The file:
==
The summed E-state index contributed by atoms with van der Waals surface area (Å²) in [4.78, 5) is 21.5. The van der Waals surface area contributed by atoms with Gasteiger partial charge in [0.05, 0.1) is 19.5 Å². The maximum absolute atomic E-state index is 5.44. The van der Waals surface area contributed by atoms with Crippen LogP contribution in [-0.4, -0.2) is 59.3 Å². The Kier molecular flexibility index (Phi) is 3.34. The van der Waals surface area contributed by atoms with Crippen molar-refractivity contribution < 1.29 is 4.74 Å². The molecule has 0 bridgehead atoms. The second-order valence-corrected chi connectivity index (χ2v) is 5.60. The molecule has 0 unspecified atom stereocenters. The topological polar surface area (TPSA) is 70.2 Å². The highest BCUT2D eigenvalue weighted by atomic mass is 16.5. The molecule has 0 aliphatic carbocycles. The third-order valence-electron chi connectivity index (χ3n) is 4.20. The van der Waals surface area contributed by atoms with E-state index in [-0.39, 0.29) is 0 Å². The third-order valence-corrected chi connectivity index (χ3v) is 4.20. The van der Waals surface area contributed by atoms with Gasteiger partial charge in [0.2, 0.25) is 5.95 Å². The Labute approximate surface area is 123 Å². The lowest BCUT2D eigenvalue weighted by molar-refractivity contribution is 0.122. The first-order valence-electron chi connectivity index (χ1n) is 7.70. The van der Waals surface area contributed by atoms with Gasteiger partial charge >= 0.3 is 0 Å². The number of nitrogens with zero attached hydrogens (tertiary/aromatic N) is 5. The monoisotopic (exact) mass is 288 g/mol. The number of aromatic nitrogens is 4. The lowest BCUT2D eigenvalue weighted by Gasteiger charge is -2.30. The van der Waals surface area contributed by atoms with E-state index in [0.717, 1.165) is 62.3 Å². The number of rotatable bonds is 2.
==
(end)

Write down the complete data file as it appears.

The summed E-state index contributed by atoms with van der Waals surface area (Å²) in [4.78, 5) is 21.5. The van der Waals surface area contributed by atoms with Gasteiger partial charge in [0.05, 0.1) is 19.5 Å². The maximum absolute atomic E-state index is 5.44. The van der Waals surface area contributed by atoms with Crippen LogP contribution in [-0.4, -0.2) is 59.3 Å². The Kier molecular flexibility index (Phi) is 3.34. The van der Waals surface area contributed by atoms with Crippen molar-refractivity contribution < 1.29 is 4.74 Å². The molecule has 0 bridgehead atoms. The second-order valence-corrected chi connectivity index (χ2v) is 5.60. The molecule has 0 unspecified atom stereocenters. The topological polar surface area (TPSA) is 70.2 Å². The highest BCUT2D eigenvalue weighted by atomic mass is 16.5. The molecule has 0 aliphatic carbocycles. The third-order valence-electron chi connectivity index (χ3n) is 4.20. The van der Waals surface area contributed by atoms with E-state index in [-0.39, 0.29) is 0 Å². The third-order valence-corrected chi connectivity index (χ3v) is 4.20. The van der Waals surface area contributed by atoms with Gasteiger partial charge in [0.2, 0.25) is 5.95 Å². The Labute approximate surface area is 123 Å². The lowest BCUT2D eigenvalue weighted by molar-refractivity contribution is 0.122. The first-order valence-electron chi connectivity index (χ1n) is 7.70. The van der Waals surface area contributed by atoms with Gasteiger partial charge >= 0.3 is 0 Å². The number of nitrogens with zero attached hydrogens (tertiary/aromatic N) is 5. The monoisotopic (exact) mass is 288 g/mol. The number of aromatic nitrogens is 4. The lowest BCUT2D eigenvalue weighted by Gasteiger charge is -2.30. The van der Waals surface area contributed by atoms with E-state index in [0.717, 1.165) is 62.3 Å². The number of rotatable bonds is 2.